Sri Lanka’s Ambassador to the UN in Geneva Ravinatha Aryasinha, presided over the Meeting of the High Contracting Parties to the Convention on Certain Conventional Weapons (CCW) which opened on 12th November 2015 at the United Nations Office in Geneva.
Ambassador Aryasinha was formally designated to this post in November 2014, by acclamation, succeeding Ambassador Remigiusz A. Henczel of Poland.
Over the past year Ambassador Aryasinha held extensive consultations with all stakeholders, state parties, non-governmental organizations and civil society members on key issues on the agenda of the CCW, including Lethal Autonomous Weapon Systems (LAWS).
In his opening remarks, Ambassador Aryasinha thanked Members for the confidence and trust placed in him and Sri Lanka to take forward the objectives of this Convention, as a clear sign of the international recognition of Sri Lanka’s steadfast contribution to the field of disarmament over many decades.
“Our acceptance of the Chair, in turn, was yet another manifestation of Sri Lanka’s firm belief in and commitment to the UN multilateral system and the pivotal role it plays in maintaining international peace and security, notwithstanding the continued challenges it faces “ he said.
Ambassador Aryasinha said it is the responsibility of the State Parties to observe and learn through the historical challenges faced by the Convention, and to provide new impetus and leadership to strengthen the CCW framework and to ensure that it continues to remain abreast of new developments in the field of the methods of warfare, including those of Lethal Autonomous Weapons (LAWS), which may yield outcomes whose potential for dual use is unfettered, but without human control.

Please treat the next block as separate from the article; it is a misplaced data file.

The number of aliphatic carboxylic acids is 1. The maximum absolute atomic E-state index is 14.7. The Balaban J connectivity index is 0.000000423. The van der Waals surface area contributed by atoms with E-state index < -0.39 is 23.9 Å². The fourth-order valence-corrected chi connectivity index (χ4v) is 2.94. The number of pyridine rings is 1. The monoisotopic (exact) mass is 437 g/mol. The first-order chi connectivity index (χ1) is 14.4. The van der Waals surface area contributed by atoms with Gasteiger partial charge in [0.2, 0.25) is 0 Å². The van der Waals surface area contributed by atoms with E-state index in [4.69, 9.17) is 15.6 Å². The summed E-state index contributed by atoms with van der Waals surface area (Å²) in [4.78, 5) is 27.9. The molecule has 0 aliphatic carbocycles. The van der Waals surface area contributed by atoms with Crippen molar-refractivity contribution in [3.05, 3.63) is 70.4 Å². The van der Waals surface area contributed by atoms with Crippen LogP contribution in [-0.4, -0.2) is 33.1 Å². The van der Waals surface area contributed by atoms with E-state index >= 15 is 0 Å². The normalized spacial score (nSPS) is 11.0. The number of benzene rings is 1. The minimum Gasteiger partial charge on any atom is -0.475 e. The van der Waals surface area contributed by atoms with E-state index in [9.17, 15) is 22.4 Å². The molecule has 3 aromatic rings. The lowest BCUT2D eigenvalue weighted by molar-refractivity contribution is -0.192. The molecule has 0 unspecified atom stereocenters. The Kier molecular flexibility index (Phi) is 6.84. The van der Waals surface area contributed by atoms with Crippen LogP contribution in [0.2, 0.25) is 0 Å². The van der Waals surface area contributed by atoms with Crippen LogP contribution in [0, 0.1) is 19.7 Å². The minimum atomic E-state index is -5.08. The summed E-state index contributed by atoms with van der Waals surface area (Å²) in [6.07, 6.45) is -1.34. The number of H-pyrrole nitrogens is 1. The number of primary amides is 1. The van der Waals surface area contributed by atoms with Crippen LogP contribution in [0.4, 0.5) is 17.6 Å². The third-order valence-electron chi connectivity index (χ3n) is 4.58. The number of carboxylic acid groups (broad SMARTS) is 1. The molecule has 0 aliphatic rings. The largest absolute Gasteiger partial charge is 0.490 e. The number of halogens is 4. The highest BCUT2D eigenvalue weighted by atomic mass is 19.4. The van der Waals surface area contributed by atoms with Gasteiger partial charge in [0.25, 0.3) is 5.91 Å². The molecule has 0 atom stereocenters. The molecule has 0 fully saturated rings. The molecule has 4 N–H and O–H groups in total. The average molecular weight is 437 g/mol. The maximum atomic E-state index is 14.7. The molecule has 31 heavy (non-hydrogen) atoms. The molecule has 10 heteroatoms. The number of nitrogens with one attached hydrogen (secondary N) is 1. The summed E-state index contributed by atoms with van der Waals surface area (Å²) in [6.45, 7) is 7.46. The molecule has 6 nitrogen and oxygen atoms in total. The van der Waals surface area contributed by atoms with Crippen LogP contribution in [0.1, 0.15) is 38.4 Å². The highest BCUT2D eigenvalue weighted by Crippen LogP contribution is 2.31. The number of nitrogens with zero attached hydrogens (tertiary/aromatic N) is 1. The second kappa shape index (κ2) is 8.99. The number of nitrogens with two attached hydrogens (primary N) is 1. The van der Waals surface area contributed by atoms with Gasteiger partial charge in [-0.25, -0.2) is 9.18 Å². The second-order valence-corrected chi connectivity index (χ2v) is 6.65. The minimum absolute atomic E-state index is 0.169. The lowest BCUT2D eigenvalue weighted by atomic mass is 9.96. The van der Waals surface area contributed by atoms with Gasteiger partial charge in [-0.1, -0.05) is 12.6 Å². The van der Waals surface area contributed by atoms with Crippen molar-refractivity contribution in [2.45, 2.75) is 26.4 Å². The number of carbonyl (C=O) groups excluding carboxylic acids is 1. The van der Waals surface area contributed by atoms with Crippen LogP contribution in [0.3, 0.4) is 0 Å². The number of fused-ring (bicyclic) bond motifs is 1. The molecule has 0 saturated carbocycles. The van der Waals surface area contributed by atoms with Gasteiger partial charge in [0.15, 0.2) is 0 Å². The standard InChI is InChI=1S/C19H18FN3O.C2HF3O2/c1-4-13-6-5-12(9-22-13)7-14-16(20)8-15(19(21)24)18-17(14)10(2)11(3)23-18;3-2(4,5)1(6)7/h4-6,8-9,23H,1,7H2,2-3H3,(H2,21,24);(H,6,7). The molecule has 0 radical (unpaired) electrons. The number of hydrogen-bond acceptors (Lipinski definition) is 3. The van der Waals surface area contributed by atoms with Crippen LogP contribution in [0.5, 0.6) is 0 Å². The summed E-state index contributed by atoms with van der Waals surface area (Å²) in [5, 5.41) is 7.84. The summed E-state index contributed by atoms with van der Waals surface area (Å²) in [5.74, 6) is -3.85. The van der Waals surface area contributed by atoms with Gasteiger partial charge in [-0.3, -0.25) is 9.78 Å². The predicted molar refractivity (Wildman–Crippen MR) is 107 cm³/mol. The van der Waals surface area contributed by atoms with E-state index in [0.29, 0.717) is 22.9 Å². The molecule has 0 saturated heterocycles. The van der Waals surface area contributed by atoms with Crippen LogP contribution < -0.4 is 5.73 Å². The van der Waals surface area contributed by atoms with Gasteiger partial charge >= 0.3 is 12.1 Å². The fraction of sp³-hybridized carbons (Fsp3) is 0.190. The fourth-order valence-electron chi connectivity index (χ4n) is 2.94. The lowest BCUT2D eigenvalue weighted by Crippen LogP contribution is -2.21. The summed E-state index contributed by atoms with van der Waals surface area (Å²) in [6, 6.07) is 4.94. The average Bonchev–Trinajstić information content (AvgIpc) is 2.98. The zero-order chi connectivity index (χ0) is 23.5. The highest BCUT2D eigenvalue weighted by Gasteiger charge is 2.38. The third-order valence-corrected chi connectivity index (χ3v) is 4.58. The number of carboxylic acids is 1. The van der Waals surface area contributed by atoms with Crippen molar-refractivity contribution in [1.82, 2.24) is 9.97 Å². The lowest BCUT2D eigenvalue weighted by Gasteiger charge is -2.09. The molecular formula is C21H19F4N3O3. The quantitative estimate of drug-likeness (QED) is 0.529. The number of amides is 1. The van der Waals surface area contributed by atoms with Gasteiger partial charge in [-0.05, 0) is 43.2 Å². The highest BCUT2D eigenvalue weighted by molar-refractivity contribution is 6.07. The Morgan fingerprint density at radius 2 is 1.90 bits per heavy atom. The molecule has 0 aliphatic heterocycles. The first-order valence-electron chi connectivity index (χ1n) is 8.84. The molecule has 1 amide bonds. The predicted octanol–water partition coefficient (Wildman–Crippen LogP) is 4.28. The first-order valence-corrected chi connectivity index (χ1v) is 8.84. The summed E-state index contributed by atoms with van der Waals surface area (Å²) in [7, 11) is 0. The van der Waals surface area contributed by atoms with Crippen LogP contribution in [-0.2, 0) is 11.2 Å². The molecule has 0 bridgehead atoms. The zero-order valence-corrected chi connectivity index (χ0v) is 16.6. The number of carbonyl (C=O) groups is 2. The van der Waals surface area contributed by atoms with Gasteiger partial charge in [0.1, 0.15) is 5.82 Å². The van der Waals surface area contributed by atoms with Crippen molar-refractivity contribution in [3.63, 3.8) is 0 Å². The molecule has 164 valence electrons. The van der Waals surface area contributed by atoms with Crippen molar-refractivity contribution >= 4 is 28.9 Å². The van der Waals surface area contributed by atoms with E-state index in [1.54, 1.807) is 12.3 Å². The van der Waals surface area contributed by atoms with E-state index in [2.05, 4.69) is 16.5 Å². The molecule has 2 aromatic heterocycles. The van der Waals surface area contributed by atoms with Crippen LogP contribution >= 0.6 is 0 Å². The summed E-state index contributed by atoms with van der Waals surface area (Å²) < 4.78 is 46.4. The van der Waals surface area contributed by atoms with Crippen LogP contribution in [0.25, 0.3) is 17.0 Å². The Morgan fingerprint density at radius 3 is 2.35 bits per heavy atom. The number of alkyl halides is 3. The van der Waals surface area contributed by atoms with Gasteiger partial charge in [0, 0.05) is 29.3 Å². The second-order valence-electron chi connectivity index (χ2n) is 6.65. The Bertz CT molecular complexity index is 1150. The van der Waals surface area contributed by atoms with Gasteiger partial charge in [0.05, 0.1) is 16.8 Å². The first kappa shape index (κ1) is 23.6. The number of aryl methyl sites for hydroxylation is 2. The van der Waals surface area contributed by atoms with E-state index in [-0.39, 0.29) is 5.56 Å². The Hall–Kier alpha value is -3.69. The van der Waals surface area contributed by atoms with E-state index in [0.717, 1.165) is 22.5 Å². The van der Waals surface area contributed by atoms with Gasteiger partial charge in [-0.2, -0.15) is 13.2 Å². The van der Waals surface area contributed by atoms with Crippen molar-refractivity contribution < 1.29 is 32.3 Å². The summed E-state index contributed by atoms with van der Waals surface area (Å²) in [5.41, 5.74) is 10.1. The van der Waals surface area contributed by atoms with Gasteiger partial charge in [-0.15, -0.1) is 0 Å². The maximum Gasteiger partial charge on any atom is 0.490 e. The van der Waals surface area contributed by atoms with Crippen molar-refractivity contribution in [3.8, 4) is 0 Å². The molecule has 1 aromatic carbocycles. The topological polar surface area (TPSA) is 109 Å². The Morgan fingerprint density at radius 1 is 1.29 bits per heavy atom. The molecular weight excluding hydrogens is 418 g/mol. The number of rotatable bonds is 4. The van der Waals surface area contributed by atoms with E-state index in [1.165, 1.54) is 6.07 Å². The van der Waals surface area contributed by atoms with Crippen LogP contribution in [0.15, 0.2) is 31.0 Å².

He said the CCW also provides the necessary guarantee towards enhancing cooperative security taking into account the security interests of all States on the basis of the principle of undiminished security for all, while also ensuring the need for full compliance with IHL principles, thereby protecting both civilians and combatants from indiscriminate attacks and unjustifiable suffering.
The two day meeting on 12 – 13 November is the annual political level gathering of the Convention where the State Parties, Signatories, the United Nations, the ICRC, other international organizations as well as the Civil Society representatives make important decisions on the next steps of the Convention for the coming year. State Parties will deliberate on a number of issues this year, among which the most important will be on how to move forward with the discussions on the emerging technology of LAWS. The meeting will also consider preparations for the 5th Review Conference of the Convention scheduled for next year.
The Convention currently with 121 States parties, aims to ban or restrict the use of specific types of weapons that are considered to cause unnecessary or unjustifiable suffering to combatants or to affect civilians indiscriminately. The meeting also seeks to realize universalization of the convention as a way forward to effectively respond to the contemporary challenges emanating from conventional weapons and associated emerging technologies. (Colombo Gazette)